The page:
Iquitos was briefly transformed during the making of the film, Fitzcarraldo. This is what it was like to be on set with legendary director, Werner Herzog.
Filming on a hot afternoon in Iquitos, the German director roars his sentence into the oppressive heat of the Amazon: Fitzcarraldo, Werner Herzog film production, 1a, the first, flap!
This day will stay in my memory. I’m the only European journalist on the ground, for whatever reason. The calendar shows the 4th of January 1981. It is a Sunday.
Just before noon, while the sun is high, the heat sticks to your body as if you were in a humid laundry room. Today on set there are 1,500 extras. The crowd gathers to shoot a scene along the malecón of Iquitos.
A movie that starts playing out in real life
Embarrassed, almost shy, Werner Herzog directs the filming. The movie is about insanity. Fitzcarraldo, a Cauchero, wants to bring a big work project to the Amazon basin. It’s a pretty crazy idea for the jungle, and more madness follows closely behind. And by putting together this large filming production, Werner Herzog strangely resembles Fitzcarraldo.
Similar to his protagonist, the greater the difficulties, the stronger his will to finish his project. Herzog has become his own movie character. During the film’s production, he tells me: “I am not very interested in what the German newspapers write about me. I do not care if people go into my films, that’s only economically relevant. I’m only interested in completing the Fitzcarraldo film.”
This film is big news for Iquitos
The film is a big event for Iquitos as Werner Herzog has brought work to the Amazon in areas where the 8 million dollars ought to stay: interpreters, cooks, doctors, costume tailors, drivers, plumbers, skippers, mechanics. In Calle Putumayo, for example, a spacious tailor’s shop is now the costume office. For several weeks Herzog is the second largest employer in the whole of the Amazon, just after the military.
If you listen in Iquitos, you quickly feel the enthusiasm and exuberance. The filmmakers are macho – for a man in these latitudes, this is a great compliment. The wiry director jumps from towering trees, the producer beats his hand bloody without a grimace and the production manager George Sluizer travels through the Amazon, which here is Iquitos is as wide as twenty football fields.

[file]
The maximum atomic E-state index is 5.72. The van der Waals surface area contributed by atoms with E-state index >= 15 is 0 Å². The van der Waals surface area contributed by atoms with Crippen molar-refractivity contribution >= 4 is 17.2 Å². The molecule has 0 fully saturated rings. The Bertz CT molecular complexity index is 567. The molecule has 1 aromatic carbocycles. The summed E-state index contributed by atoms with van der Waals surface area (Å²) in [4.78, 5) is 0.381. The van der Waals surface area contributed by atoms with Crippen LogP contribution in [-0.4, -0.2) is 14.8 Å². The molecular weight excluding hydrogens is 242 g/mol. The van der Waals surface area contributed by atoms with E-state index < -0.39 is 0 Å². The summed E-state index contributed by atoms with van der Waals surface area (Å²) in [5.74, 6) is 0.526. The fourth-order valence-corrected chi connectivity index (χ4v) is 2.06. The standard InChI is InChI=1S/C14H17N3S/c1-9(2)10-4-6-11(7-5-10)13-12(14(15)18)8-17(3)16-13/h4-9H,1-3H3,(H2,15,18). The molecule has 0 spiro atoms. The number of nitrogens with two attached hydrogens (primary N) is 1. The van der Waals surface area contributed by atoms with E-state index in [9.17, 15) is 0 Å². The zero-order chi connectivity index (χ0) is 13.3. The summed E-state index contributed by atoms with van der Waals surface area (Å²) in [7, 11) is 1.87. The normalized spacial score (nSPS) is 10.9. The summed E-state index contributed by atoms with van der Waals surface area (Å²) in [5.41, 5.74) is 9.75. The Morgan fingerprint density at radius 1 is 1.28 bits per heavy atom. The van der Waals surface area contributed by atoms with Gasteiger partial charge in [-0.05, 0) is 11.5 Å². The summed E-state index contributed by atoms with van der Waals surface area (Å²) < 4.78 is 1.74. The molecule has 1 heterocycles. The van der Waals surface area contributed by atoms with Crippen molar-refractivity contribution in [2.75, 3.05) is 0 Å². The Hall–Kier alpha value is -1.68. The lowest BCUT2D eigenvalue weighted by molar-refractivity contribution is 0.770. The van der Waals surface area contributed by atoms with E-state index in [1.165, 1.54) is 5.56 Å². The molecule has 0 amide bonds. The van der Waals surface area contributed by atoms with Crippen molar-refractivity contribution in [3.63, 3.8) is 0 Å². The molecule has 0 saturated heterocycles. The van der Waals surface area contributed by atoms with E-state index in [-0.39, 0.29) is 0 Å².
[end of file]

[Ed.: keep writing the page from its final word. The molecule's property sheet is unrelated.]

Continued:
The extras are going into each shoot with a full heart. Each person per day is paid S/1000, which is gratefully received by residents of a country that is hopelessly impoverished after 12 years of military dictatorship.
Let the cameras roll
Producer Walter Saxer and director Herzog explain the scene via megaphone. They explain thing such as why it is important for the cameras to capture the bright colors of the actors’ clothing; why cinematographer Thomas Mauch wants to film the mothers with children in the foreground. The tone between the filmmakers and the filmed is warm, and the extras act with noticeable panache.
Half of Iquitos watches Fitzcarraldo while he climbs onto an Amazon steamer and sets out with his cronies to the remote rubber fields. Hundreds of citizens from Iquitos, mostly from the well-to-do middle class, have been put into fine turn-of-the-century costumes made in local tailor shops specifically for the film.
The steeply sloping promenade with its many colorful costumed women and men offers a spruced-up, cheerful picture. The Molly Aida is about to go down. The band on the steep bank begins to play a jigsaw Creole farewell march. Duke asks for rest in the rainforest.
As the afternoon draws up lazily, all the scenes are in the box. Thomas Mauch turns off his camera and is enthusiastically applauded by the locals. Werner Herzog also claps, facing the extras. The shooting day is like a happy folk festival, and every one of the more than a thousand people sees himself as a little movie star this Sunday.
The adoption of the surrounding extras is done by Herzog by a handshake. Next to me is Mick Jagger and he too is in raptures.
This is an edited version of the article that originally appeared on Notes and Notes from the Road.
Cover photo: Flickr
Now that you're here:
We're asking you, our reader, to make a contribution in support of our digital guide in order to keep informing, updating and inspiring people to visit Peru. Why now? In our near 20-year journey as the leading English-language source on travel in Peru, we've had our fair share of ups and downs-but nothing quite like the challenges brought forth in the first quarter of 2020.
By adapting to the changing face of the tourism and travel industry (on both local and international levels), we have no doubt we will come out stronger-especially with the support of our community. Because you will travel again, and we will be ready to show you the best of Peru.
Your financial support means we can keep sharing the best of Peru through high-quality stories, videos and insights provided by our dedicated team of contributors and editors based in Peru. And of course, We are here to answer your questions and help whenever you need us.
As well, it makes possible our commitment to support local and small businesses that make your visit an unforgettable one. Your support will help the people working in these industries get back on their feet once the world allows us to make our dream of enjoying everything Peru has to offer a reality again-from its mouthwatering gastronomy, thriving Amazon and archaeological wonders such as Machu Picchu.
Together, we will find a way through this. As a member of our community, your contribution, however big or small, is valuable.